Religious or Spiritual thoughts

Question of Day March 5, 2012 – Religious and Spiritual Thoughts

Constructing Your Own Religious or Spiritual Thoughts.
Do You See the Role of Religion, as Mostly Destructive,
or Constructive, in this Process ? Expand on This, with Reasons.

Very interesting question Torch.

I can see the clear historical necessity of religions.

I can also see that in the current world, any system that tries to discourage questioning, and hold people into old patterns is extremely dangerous.

When the rate of change was relatively slow, religions delivered a great service to society.

As the rate of change has been exponentially increasing for a long time, we are now in the situation where religions are creating a lot of “spiritual drag” – which tend to slow or limit the growth of a great many individuals.

So I encourage everyone to question everything, particularly about religions, without losing the hard won wisdom encapsulated in many of the religious practices.

So on the large time scale, looking at the development of humanity over the last 15 thousand years up until 500 years ago, I see the role of religion mostly beneficial. Between 500 and 100 years ago, it was mostly about neutral, and in the last 100 years, it has been mostly negative, with the degree of negativity increasing exponentially over time.

People need to be able to embrace the modern insights available into what it is to be a human being, without being limited by religious notions. And in saying that I acknowledge that some religious traditions have some very advanced theologies, with some very interesting properties, but these tend to be only available to a select group at the top of the hierarchy, and not generally available.

We need to create ways to make our most advanced notions available to anyone who is interested, and then to generate interest in the vast majority of people.

[followed by]

Hi Torch

Not sure that I entirely align with your view of nature.
Nature is quite unrelenting and unforgiving in its following of natural laws. Stepping off a 300ft cliff without a parachute has a very small probability of survival – not the sort of thing one wants to learn about by trial and error.

Unfortunately, there are many similar sorts of consequences to meta laws of nature in terms of the sorts of strategies required to stabilise cooperative strategies against exploitation by cheats. Love alone is not enough. There must be some “stick” as well as some “carrot”. That is mathematically inescapable.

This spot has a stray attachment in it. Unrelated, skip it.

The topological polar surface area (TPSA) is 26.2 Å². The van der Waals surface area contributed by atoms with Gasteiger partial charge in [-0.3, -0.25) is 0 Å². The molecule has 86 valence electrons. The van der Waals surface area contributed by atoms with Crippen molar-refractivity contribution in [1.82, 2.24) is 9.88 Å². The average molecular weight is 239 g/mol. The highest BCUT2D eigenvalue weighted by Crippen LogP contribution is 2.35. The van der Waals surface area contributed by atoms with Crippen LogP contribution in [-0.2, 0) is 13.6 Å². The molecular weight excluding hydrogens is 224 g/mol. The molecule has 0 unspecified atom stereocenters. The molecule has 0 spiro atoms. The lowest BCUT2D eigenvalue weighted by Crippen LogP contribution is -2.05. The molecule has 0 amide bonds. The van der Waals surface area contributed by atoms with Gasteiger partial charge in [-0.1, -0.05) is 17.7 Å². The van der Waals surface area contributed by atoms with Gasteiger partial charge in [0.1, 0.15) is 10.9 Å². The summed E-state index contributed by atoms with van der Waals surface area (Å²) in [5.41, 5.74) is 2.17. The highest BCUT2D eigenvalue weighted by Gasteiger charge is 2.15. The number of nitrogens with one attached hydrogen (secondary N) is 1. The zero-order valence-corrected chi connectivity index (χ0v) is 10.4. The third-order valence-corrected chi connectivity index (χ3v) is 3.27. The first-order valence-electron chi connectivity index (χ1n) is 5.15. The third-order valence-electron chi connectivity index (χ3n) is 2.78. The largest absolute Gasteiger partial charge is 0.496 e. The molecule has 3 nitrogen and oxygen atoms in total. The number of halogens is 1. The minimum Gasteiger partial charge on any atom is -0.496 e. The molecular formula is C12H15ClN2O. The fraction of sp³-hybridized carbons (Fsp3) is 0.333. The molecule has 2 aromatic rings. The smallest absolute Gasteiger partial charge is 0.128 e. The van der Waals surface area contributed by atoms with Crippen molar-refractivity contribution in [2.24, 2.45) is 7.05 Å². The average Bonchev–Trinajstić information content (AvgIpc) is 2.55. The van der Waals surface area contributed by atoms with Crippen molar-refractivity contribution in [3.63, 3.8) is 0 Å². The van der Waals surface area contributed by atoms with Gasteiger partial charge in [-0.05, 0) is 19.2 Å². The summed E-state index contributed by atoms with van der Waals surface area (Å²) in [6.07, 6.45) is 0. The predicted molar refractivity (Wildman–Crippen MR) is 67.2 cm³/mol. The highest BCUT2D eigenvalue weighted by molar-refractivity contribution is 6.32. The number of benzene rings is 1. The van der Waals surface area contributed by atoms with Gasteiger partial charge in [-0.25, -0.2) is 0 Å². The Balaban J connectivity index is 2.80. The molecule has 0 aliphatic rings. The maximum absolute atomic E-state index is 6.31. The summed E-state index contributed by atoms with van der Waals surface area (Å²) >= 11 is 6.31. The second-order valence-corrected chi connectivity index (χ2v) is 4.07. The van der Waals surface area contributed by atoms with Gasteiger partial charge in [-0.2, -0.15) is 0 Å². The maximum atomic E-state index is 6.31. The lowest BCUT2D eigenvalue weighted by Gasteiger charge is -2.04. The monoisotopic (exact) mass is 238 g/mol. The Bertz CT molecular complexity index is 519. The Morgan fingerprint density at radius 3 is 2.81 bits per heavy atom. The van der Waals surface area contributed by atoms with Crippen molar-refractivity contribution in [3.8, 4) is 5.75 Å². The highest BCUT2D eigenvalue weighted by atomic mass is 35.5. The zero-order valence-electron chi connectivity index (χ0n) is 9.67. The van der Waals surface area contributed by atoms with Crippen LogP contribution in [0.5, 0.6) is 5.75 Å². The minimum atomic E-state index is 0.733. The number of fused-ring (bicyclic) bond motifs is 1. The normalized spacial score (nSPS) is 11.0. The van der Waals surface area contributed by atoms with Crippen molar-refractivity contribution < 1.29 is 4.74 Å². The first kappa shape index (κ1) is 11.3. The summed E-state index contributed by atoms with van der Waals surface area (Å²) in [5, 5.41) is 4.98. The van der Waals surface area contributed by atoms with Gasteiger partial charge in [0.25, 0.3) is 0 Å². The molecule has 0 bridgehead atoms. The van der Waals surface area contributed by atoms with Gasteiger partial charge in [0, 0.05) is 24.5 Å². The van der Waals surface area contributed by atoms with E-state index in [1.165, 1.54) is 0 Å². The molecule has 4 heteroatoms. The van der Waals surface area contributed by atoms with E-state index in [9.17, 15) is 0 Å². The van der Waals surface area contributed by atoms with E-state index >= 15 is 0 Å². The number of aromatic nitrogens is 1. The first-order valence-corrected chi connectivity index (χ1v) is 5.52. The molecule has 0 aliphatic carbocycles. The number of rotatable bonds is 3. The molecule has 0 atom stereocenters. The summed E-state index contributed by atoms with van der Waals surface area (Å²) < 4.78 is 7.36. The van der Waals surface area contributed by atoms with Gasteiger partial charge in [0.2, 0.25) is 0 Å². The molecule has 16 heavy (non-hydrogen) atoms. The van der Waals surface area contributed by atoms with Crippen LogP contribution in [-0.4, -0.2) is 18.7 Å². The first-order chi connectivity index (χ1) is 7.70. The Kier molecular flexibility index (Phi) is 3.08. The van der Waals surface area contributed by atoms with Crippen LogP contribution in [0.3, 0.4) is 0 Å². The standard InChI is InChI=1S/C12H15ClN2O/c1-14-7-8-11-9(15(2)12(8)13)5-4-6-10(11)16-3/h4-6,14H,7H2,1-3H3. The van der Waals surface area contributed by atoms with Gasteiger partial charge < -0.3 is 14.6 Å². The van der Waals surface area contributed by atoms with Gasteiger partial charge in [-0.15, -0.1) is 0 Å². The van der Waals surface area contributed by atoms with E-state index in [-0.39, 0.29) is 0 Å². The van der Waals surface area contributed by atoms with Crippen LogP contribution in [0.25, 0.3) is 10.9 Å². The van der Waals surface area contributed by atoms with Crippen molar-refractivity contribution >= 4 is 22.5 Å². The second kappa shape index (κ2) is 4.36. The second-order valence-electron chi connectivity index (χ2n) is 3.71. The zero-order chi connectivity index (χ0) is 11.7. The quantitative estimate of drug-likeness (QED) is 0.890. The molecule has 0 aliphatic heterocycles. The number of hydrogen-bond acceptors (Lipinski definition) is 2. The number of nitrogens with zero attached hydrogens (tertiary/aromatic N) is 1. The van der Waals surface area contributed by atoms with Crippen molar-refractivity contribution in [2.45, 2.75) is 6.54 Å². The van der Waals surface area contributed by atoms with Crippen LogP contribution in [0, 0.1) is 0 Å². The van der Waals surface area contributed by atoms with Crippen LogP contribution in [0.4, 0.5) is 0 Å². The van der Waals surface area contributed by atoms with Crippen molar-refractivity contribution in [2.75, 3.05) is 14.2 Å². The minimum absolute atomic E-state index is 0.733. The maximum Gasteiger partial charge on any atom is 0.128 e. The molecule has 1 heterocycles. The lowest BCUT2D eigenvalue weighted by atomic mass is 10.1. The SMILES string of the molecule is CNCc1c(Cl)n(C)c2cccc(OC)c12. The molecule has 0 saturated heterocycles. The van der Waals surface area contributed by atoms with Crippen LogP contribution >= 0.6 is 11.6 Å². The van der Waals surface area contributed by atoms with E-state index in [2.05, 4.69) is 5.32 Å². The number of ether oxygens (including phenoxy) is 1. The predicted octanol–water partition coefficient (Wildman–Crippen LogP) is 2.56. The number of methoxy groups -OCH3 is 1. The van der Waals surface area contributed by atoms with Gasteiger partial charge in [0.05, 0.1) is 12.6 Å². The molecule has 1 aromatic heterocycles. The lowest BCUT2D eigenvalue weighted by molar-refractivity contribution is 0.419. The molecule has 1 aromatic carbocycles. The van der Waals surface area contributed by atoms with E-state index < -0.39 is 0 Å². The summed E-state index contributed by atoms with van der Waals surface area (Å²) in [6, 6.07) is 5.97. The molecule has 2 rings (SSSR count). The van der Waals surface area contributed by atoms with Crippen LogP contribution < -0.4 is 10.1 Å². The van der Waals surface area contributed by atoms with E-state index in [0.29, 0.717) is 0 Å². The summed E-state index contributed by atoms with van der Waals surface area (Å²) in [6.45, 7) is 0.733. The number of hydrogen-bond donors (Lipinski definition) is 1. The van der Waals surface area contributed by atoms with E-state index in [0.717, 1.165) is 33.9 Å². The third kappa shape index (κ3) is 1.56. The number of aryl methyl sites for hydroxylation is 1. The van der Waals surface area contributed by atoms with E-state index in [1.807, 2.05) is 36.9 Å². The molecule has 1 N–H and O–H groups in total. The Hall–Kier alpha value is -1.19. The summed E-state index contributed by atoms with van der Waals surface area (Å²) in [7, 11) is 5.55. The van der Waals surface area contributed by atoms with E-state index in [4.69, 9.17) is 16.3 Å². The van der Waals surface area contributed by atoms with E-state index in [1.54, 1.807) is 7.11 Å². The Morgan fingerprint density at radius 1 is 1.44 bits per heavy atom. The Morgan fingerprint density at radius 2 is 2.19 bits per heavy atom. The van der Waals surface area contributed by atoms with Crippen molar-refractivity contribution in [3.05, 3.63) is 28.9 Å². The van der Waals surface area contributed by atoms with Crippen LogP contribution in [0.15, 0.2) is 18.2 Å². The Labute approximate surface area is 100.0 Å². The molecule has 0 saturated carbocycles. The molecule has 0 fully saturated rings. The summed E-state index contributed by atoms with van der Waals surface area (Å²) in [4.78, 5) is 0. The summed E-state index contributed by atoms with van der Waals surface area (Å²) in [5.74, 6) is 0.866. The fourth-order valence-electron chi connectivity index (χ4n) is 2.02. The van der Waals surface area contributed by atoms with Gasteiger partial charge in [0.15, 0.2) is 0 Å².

Our emotional responses are good examples of it – like the old saying “Hell hath no fury like a woman scorned” – in the mathematical sense, that is a stabilising strategy, that removes the benefit from cheating (plus a bit), and acts to discourage cheating (on average over time).

Such things are far from subtle.
Starvation resulting from over exploitation of systems is far from subtle.

Nature has a really ugly side to it – far worse than any “thou shalt not”s that anyone may spout!

[followed by]

I agree that there are certainly many subtle effects in nature, as there are in many other systems (like political, legal and economic systems).

Trees certainly communicate on the chemical level, and it seems highly improbable that they have any sort of awareness as we know it.

The interactions of ecosystems can be very subtle and amazing in some circumstances, and the short answer to why is evolution, and the long answer can have amazing levels of subtlety and feedback.

Some animals are far more aggressive than humans. As social primates, humans actually have quite low levels of aggression as measured across the sprectrum of aggression demonstrated in nature. Mustelids (ferrets, stoats, weasles, and wolverines) are right up there at the top of the aggression stakes. Seals are up there, well above humans.

Again, ecosystem efficiency is down to evolution, what works survives and prospers, often in very subtle and unexpected ways.

Certainly many different groups have learned a lot from observing nature.
What we are learning from using the tools of science to explore nature is orders of magnitude beyond anything previously discovered.

So yeah – really interesting stuff.

[followed by]

Hi Zephyr

I’m watching a good example of nature in action at present.
Dozens of sparrows dying.
We had a very wet summer, with lots of grass growth, lots of seeds, and the sparrow population managed to get three clutches raised, and the population boomed.
Now as winter rapidly approaches sparrows are dying all over the place – dozens of them dead on the ground around my house.
This is what nature does – life proliferates when food is available, and dies by one mechanism or another when it isn’t.

As Torch says, we have the ability to to grow an abundance of food, but the economic system does not value abundance (abundance has zero economic value). Thus we have scarcity, and billions of people are hungry. The reason – our elevation of money to an end unto itself, rather than our keeping it as a tool to meet human needs.

It is complex, and subtle in many aspects, and at its root it is the inevitable outcome of the systemic incentives present in money.

About Ted Howard NZ

Seems like I might be a cancer survivor. Thinking about the systemic incentives within the world we find ourselves in, and how we might adjust them to provide an environment that supports everyone (no exceptions) - see
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1 Response to Religious or Spiritual thoughts

  1. “…any system that tries to discourage questioning, and hold people into old patterns is extremely dangerous.”



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